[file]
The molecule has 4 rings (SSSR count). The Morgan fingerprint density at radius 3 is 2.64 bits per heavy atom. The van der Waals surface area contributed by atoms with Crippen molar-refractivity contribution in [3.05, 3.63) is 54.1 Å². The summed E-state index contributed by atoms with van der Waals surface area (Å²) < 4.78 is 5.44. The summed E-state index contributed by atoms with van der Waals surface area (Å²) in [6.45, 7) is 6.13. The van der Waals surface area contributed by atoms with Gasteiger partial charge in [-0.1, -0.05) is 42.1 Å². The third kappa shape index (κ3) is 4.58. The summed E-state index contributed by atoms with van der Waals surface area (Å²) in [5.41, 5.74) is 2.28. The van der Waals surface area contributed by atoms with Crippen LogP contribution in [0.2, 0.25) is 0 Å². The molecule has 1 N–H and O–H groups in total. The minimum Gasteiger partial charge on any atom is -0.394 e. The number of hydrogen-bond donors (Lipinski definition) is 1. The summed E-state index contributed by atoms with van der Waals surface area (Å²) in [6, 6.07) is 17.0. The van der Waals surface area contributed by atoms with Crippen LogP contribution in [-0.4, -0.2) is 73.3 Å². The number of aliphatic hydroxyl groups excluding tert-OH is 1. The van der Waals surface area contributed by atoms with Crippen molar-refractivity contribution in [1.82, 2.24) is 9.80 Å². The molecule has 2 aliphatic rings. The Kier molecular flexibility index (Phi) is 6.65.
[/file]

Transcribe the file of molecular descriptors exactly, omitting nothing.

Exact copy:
The molecule has 4 rings (SSSR count). The Morgan fingerprint density at radius 3 is 2.64 bits per heavy atom. The van der Waals surface area contributed by atoms with Crippen molar-refractivity contribution in [3.05, 3.63) is 54.1 Å². The summed E-state index contributed by atoms with van der Waals surface area (Å²) < 4.78 is 5.44. The summed E-state index contributed by atoms with van der Waals surface area (Å²) in [6.45, 7) is 6.13. The van der Waals surface area contributed by atoms with Gasteiger partial charge in [-0.1, -0.05) is 42.1 Å². The third kappa shape index (κ3) is 4.58. The summed E-state index contributed by atoms with van der Waals surface area (Å²) in [5.41, 5.74) is 2.28. The van der Waals surface area contributed by atoms with Crippen LogP contribution in [0.2, 0.25) is 0 Å². The molecule has 1 N–H and O–H groups in total. The minimum Gasteiger partial charge on any atom is -0.394 e. The number of hydrogen-bond donors (Lipinski definition) is 1. The summed E-state index contributed by atoms with van der Waals surface area (Å²) in [6, 6.07) is 17.0. The van der Waals surface area contributed by atoms with Crippen LogP contribution in [-0.4, -0.2) is 73.3 Å². The number of aliphatic hydroxyl groups excluding tert-OH is 1. The van der Waals surface area contributed by atoms with Crippen molar-refractivity contribution in [1.82, 2.24) is 9.80 Å². The molecule has 2 aliphatic rings. The Kier molecular flexibility index (Phi) is 6.65.